Law professors for 'speech control'
"In the great debate of the past two decades over freedom versus control of the network, China was largely right and the United States was largely wrong." So write Jack Goldsmith and Andrew Keane Woods, law professors at Harvard and the University of Arizona, respectively, in The Atlantic.
And they seem to mind, as their next sentence indicates: "Significant monitoring and speech control are inevitable components of a mature and flourishing internet, and governments must play a large role in these practices to ensure that the internet is compatible with a society's norms and values."
So much for the First Amendment. Hey, as Vox's Ezra Klein might say, that was written in the 18th century, and it's the 21st century. So private firms like Google and Facebook are censoring the internet in line with government policy, elite preferences or international organizations. YouTube won't run video recommendations that go against the World Health Organization's, the organization that denied human-to-human COVID-19 infection.
Those who find this alarming should remember that this is not the first time in history that a new communications medium threatening existing orders has been subject to what Goldsmith and Woods approvingly call "speech control."
Consider the printing press. Before Johannes Gutenberg constructed his contraption in Mainz, Germany, books were scarce -- products of hundreds of hours of skilled labor, as pricy and as useful in everyday life as jewels. Gutenberg's invention helped launch the 16th-century Protestant Reformation and the 17th-century scientific revolution.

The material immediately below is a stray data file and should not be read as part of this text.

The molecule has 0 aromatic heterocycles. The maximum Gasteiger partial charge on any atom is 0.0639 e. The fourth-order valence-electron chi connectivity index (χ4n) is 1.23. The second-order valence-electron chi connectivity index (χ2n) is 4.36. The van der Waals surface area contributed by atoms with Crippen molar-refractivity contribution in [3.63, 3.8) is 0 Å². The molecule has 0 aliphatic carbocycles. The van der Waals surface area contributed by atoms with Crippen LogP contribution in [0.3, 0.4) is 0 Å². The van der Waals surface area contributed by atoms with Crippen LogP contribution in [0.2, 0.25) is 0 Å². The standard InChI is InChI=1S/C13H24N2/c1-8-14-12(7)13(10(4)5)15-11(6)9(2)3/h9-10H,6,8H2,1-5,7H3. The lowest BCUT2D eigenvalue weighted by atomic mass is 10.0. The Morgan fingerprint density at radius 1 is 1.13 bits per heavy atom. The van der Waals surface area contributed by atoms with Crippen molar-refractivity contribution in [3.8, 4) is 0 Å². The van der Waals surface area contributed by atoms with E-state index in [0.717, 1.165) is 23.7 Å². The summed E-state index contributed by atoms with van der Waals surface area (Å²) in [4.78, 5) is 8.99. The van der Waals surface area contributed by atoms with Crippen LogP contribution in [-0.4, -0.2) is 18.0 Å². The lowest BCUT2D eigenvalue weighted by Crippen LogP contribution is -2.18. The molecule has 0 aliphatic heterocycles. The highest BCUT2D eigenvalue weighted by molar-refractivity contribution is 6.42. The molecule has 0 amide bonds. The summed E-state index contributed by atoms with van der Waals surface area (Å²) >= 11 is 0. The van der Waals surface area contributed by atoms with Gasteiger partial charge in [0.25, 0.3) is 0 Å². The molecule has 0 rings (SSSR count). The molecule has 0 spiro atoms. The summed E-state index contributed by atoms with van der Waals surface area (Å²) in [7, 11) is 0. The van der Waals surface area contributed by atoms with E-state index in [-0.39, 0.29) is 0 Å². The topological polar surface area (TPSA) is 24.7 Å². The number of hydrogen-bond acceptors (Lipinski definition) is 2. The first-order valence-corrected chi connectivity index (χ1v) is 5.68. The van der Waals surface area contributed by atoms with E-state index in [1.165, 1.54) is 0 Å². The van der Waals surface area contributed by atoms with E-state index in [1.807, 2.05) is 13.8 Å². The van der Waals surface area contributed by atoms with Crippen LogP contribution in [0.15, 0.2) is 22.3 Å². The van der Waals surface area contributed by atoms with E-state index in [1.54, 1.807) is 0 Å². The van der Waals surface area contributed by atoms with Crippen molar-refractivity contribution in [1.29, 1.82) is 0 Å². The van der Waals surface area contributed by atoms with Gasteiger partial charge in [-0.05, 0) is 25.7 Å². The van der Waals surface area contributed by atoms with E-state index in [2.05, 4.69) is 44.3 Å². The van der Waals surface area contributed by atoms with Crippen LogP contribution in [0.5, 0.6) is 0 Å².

Governments tried to limit the number of printing presses but were undercut by the multilingual presses in the Dutch Republic and, after Parliament allowed the Licensing Act to lapse, in England.
Printed pamphlets, distributed anonymously in newfangled coffeehouses, were a key communication medium in Britain's Glorious Revolution of 1688-69. Anonymous pamphlets, as historian Bernard Bailyn definitively documented, sparked the American Revolution as well. Adoption of the First Amendment shows the founders' opposition to "speech control."
That attitude has been tested. Censorship has been accepted in wartime, though not so much recently. Elites have deplored the emergence of widely available new media -- the penny newspaper in the 1830s; movies and newsreels in the 1910s; tabloid newspapers and radio in the 1920s, television in the 1940s.
In the 1990s, as Goldsmith and Woods note, Congress opted for an open internet, freeing websites from liability for content posted by others. The hope was that internet-propagated free speech would erode tyrannies like China's just as "fax Americana" materials had helped erode Soviet satellite tyrannies in Eastern Europe in the 1980s.
Now, Goldsmith and Woods argue, things are different. China has gotten so good at limiting the internet that our freedoms are obsolete. They cite two "wake-up calls," Edward Snowden's 2013 revelations about government and tech platform collection of private data, and "Russia's interference in the 2016 election."